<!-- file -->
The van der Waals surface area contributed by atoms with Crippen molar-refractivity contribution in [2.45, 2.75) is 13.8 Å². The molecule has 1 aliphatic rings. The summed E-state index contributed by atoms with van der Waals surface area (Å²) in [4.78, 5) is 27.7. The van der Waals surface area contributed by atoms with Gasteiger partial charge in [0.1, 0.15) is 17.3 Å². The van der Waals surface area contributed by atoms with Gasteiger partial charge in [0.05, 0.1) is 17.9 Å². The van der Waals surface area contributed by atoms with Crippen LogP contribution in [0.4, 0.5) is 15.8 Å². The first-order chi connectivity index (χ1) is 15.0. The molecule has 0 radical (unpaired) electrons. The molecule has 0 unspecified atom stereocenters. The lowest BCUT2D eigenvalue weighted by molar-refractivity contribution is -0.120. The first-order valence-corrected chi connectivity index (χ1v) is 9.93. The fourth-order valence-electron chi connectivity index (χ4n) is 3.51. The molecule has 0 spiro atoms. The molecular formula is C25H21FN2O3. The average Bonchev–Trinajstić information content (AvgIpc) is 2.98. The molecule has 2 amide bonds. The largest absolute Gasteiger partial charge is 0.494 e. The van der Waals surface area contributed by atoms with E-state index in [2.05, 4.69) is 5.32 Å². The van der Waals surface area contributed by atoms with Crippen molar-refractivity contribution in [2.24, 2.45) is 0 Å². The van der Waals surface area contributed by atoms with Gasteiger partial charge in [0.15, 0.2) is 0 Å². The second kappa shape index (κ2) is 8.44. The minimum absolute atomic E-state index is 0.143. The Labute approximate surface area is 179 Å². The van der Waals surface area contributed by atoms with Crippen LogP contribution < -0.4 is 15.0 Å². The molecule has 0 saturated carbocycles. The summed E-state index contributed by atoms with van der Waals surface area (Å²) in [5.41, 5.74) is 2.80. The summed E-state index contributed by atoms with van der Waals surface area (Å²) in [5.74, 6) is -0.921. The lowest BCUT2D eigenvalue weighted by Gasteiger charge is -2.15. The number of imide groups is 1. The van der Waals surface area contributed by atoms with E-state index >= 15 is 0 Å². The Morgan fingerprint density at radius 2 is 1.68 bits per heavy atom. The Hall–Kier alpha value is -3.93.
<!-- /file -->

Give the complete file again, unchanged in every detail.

The van der Waals surface area contributed by atoms with Crippen molar-refractivity contribution in [2.45, 2.75) is 13.8 Å². The molecule has 1 aliphatic rings. The summed E-state index contributed by atoms with van der Waals surface area (Å²) in [4.78, 5) is 27.7. The van der Waals surface area contributed by atoms with Gasteiger partial charge in [0.1, 0.15) is 17.3 Å². The van der Waals surface area contributed by atoms with Gasteiger partial charge in [0.05, 0.1) is 17.9 Å². The van der Waals surface area contributed by atoms with Crippen LogP contribution in [0.4, 0.5) is 15.8 Å². The first-order chi connectivity index (χ1) is 15.0. The molecule has 0 radical (unpaired) electrons. The molecule has 0 unspecified atom stereocenters. The lowest BCUT2D eigenvalue weighted by molar-refractivity contribution is -0.120. The first-order valence-corrected chi connectivity index (χ1v) is 9.93. The fourth-order valence-electron chi connectivity index (χ4n) is 3.51. The molecule has 0 spiro atoms. The molecular formula is C25H21FN2O3. The average Bonchev–Trinajstić information content (AvgIpc) is 2.98. The molecule has 2 amide bonds. The largest absolute Gasteiger partial charge is 0.494 e. The van der Waals surface area contributed by atoms with E-state index in [2.05, 4.69) is 5.32 Å². The van der Waals surface area contributed by atoms with Crippen molar-refractivity contribution in [2.24, 2.45) is 0 Å². The van der Waals surface area contributed by atoms with Gasteiger partial charge in [0.15, 0.2) is 0 Å². The second kappa shape index (κ2) is 8.44. The minimum absolute atomic E-state index is 0.143. The Labute approximate surface area is 179 Å². The van der Waals surface area contributed by atoms with Crippen LogP contribution < -0.4 is 15.0 Å². The molecule has 0 saturated carbocycles. The summed E-state index contributed by atoms with van der Waals surface area (Å²) in [5.41, 5.74) is 2.80. The summed E-state index contributed by atoms with van der Waals surface area (Å²) in [5.74, 6) is -0.921. The lowest BCUT2D eigenvalue weighted by Gasteiger charge is -2.15. The number of imide groups is 1. The van der Waals surface area contributed by atoms with E-state index >= 15 is 0 Å². The Morgan fingerprint density at radius 2 is 1.68 bits per heavy atom. The Hall–Kier alpha value is -3.93.